Social work expert disagrees with federal law enforcers about sex offender treatment

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  • Jenfit23 , 00
    Dec. 17, 2018 4:06 p.m.

    Clearly this social worker is living in a bubble, or perhaps, simply refuses to acknowledge what has going for decades, and is on the rise! Who loses? The children, families, communities, and society as a whole. Truly sickening! We need to demand a total overhaul of Child Protective Services nationwide (ie., DCFS) and remove the umbrella-like, legal protection(s) they enjoy at everyone expense. They must be held accountable (investigated, prosecuted, locked up) if they “lose” a child, or a child is harmed while in/under their care!

  • Cougarbib2 Moorpark, CA
    Dec. 15, 2018 10:24 p.m.

    This expert quotes 20% figure for offending again for sex offenders. This is disengenious. That figure includes all types of sex offenders.

    A subset of sex offenders called pedophiles are the ones that molest really young children and usually molest young boys and girls both. The ability to rehabilitate these offenders is extremely low and they are very hard to convict when victims are under 5 years old and usually are not allowed to testify.

    Someone who has consensual relations with a 17 year old is also a sex offender. Rehabilitation of these offenders us probably much more successful.

    He then argues that therapy is more effective than incarceration in achieving rehabilitation. Nobody claims incarceration rehabilitates pedophiles - it just keeps them away from children. That keeps kids safe.

  • Kralon HUNTINGTON BEACH, CA
    Dec. 15, 2018 12:59 p.m.

    Professor Butters is correct that incarceration doesn't help in the U.S.

    But even rehabilitation, as generally practiced in the U.S., doesn't work well for any criminals. However, there are examples around the world where it does work. In the U.S. recidivism by sex offenders is lower than the general convict, but the U.S.'s overall recidivism rates are 76% and the U.S. leads the world in incarceration rates AND, in the total number of prisoners.

    About time we emulate Scandinavian countries like Norway where recidivism is 20%. And, this would be for all crimes, not just sex offenders. The United States has much to learn from best practices around the world.

  • future Logan, UT
    Dec. 15, 2018 12:49 p.m.

    It is great that Mr. Buttars has the knowledge and experience and shared this. So many sex offenders were perpetrated on. In essence they did what they had learned.

  • NoNamesAccepted St. George, UT
    Dec. 15, 2018 12:26 p.m.

    I appreciate this article presenting some data. If 20% of sex offenders re-offend, then 80% don't.

    What I'd like to see is solid data on re-offense rares for different types of sex offenders. What are the rates for those convicted of sex assault against another adult, vs those guilty of statutory but not forceful conduct involving older teens, vs those using child porn, compared to those physically sexually abusing children and infants?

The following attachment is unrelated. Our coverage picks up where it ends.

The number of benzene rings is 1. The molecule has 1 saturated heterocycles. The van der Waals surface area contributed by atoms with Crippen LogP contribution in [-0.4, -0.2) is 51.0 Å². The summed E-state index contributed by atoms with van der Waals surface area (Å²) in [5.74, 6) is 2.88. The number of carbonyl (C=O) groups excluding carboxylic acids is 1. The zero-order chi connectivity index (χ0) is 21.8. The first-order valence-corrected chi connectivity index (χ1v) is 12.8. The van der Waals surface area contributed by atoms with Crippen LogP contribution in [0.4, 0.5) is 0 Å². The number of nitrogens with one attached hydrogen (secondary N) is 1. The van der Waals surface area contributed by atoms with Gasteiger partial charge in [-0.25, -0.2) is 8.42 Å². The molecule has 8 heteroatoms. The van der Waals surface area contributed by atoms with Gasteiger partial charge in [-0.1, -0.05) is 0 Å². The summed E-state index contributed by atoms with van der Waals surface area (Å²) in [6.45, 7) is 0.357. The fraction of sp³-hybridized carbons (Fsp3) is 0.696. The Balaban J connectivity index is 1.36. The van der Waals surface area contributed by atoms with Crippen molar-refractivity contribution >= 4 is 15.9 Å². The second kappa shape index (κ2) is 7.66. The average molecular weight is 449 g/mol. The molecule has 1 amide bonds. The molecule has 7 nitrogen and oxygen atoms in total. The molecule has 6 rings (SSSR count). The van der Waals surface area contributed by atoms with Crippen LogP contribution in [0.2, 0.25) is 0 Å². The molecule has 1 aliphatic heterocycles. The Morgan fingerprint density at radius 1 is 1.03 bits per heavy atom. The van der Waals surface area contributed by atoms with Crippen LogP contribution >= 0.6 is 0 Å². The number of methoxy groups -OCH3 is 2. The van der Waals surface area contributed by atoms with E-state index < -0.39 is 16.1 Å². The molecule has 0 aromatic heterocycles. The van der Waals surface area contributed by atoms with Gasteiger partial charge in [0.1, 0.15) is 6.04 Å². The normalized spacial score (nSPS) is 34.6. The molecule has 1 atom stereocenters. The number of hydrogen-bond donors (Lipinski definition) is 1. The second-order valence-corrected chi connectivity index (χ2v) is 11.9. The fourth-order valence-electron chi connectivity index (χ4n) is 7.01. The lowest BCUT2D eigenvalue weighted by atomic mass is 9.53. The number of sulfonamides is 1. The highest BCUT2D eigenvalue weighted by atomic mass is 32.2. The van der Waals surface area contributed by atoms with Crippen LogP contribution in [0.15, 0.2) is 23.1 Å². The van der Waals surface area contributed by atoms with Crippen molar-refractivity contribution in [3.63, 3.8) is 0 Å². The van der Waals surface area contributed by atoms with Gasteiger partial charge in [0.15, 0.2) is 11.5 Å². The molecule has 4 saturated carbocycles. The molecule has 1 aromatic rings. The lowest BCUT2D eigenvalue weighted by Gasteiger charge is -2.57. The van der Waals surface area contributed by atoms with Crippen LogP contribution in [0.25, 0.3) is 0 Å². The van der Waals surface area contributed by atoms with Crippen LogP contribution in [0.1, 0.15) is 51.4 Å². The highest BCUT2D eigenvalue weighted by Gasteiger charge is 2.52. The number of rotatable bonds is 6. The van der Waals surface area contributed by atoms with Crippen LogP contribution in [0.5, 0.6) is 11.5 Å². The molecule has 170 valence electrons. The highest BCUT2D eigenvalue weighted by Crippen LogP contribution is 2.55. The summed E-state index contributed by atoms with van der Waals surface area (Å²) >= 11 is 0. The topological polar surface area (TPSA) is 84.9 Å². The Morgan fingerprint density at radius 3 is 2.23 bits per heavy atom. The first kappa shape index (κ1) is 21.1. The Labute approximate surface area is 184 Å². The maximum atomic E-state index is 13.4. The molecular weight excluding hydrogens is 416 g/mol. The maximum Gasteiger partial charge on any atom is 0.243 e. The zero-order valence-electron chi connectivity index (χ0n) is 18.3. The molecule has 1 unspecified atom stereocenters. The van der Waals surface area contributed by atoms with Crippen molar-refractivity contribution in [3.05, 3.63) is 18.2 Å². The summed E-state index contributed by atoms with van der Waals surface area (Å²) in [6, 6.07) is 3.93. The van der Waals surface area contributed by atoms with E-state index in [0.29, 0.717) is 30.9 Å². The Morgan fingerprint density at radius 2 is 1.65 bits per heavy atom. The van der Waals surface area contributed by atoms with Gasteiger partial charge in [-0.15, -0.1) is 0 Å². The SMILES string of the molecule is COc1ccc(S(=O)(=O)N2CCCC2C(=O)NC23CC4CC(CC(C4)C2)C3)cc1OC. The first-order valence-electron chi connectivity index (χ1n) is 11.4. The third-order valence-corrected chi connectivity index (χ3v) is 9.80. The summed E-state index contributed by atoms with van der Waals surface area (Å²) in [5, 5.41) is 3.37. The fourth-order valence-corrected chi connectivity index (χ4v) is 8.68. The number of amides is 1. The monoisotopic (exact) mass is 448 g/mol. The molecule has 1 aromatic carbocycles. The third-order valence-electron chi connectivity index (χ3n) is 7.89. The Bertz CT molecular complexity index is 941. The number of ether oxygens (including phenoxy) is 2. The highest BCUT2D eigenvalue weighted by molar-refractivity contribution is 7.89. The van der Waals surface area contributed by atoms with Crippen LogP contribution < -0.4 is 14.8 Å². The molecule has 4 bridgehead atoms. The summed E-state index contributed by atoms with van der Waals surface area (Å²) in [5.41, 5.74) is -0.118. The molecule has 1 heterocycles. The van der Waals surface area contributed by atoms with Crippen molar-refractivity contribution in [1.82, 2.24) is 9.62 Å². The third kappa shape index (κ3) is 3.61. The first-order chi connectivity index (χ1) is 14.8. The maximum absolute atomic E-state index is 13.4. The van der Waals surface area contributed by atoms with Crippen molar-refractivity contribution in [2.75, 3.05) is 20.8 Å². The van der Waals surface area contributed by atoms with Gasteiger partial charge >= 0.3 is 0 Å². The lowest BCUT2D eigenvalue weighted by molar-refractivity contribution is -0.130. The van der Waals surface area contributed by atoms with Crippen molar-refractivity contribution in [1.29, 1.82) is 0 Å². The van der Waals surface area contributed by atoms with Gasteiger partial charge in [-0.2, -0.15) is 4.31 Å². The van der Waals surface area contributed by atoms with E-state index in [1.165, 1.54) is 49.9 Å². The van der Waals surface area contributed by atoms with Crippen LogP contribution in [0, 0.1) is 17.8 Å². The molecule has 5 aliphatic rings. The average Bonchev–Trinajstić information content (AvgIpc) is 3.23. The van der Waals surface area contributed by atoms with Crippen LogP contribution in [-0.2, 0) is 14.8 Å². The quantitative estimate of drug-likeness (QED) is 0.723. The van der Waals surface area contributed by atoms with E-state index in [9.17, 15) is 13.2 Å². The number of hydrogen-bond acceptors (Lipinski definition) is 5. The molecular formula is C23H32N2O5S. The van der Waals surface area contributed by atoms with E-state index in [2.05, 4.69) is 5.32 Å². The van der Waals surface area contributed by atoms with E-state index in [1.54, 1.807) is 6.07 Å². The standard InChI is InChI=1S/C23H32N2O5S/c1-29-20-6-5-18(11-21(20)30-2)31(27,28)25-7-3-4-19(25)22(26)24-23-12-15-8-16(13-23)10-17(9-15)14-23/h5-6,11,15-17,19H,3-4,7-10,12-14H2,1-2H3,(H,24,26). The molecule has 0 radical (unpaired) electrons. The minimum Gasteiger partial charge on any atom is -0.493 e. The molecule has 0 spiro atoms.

We must protect society from high risk criminals. We ought to send a message about conduct we won't tolerate. Where reasonably likely, we ought to hope for rehabilitation.

    To know what policies make sense, we need solid data with more specifics.

    I can easily believe that a 25 year old busted for statutory rape of a 17 1/2 year old never goes near jail bait again, while anyone so twisted as to produce or consume child porn may be more difficult to reform. But I'm no expert and could easily be mistaken. But let's not lump all "sex offenders" together when there are real differences in danger posed and damage done.

  • byufootballrocks Salt Lake City, UT
    Dec. 15, 2018 11:01 a.m.

    Thank you Ron Buttars.

    Contrary to what John Huber and Eric Barnhardt said, the facts indicate a much different story. Just a few years ago there were an additional two major studies done that showed over 95% of sex offenders who encounter the law never repeat a sex offense.

    The other big issue here is mental illness, where the vast majority of offenders have significant mental/social impairment, which definitely can be treated. Yet Federal prison is not only inadequate in providing such help, in actual practice it works against effective turnarounds.

    Also, Federal prosecutors here have effectively neutralized significant resources such as the Federal Mental Health Court in Salt Lake City - where they could send many sex offenders to obtain treatment and avoid prison. They created their own silly no-sex-offender admission rule for that court. And the reason referrals to the mental health court don't happen is because Federal prosecutors here want to control all outcomes.